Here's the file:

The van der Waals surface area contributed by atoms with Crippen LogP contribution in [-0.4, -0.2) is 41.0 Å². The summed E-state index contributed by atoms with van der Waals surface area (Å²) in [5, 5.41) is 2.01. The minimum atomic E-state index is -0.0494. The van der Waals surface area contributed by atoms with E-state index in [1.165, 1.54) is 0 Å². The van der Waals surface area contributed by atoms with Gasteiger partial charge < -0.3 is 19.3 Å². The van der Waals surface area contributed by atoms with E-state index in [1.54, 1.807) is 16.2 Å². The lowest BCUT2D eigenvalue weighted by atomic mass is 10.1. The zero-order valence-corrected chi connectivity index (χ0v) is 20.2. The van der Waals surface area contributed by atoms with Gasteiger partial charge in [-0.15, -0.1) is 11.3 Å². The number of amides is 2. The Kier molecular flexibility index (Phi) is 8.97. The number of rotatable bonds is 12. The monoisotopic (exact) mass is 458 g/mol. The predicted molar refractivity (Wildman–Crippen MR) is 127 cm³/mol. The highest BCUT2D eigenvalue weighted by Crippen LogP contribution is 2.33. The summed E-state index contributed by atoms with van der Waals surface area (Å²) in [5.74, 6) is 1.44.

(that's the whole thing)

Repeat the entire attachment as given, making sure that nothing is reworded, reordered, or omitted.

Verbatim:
The van der Waals surface area contributed by atoms with Crippen LogP contribution in [-0.4, -0.2) is 41.0 Å². The summed E-state index contributed by atoms with van der Waals surface area (Å²) in [5, 5.41) is 2.01. The minimum atomic E-state index is -0.0494. The van der Waals surface area contributed by atoms with E-state index in [1.165, 1.54) is 0 Å². The van der Waals surface area contributed by atoms with Gasteiger partial charge < -0.3 is 19.3 Å². The van der Waals surface area contributed by atoms with E-state index in [1.54, 1.807) is 16.2 Å². The lowest BCUT2D eigenvalue weighted by atomic mass is 10.1. The zero-order valence-corrected chi connectivity index (χ0v) is 20.2. The van der Waals surface area contributed by atoms with Gasteiger partial charge in [-0.15, -0.1) is 11.3 Å². The number of amides is 2. The Kier molecular flexibility index (Phi) is 8.97. The number of rotatable bonds is 12. The monoisotopic (exact) mass is 458 g/mol. The predicted molar refractivity (Wildman–Crippen MR) is 127 cm³/mol. The highest BCUT2D eigenvalue weighted by Crippen LogP contribution is 2.33. The summed E-state index contributed by atoms with van der Waals surface area (Å²) in [5.74, 6) is 1.44.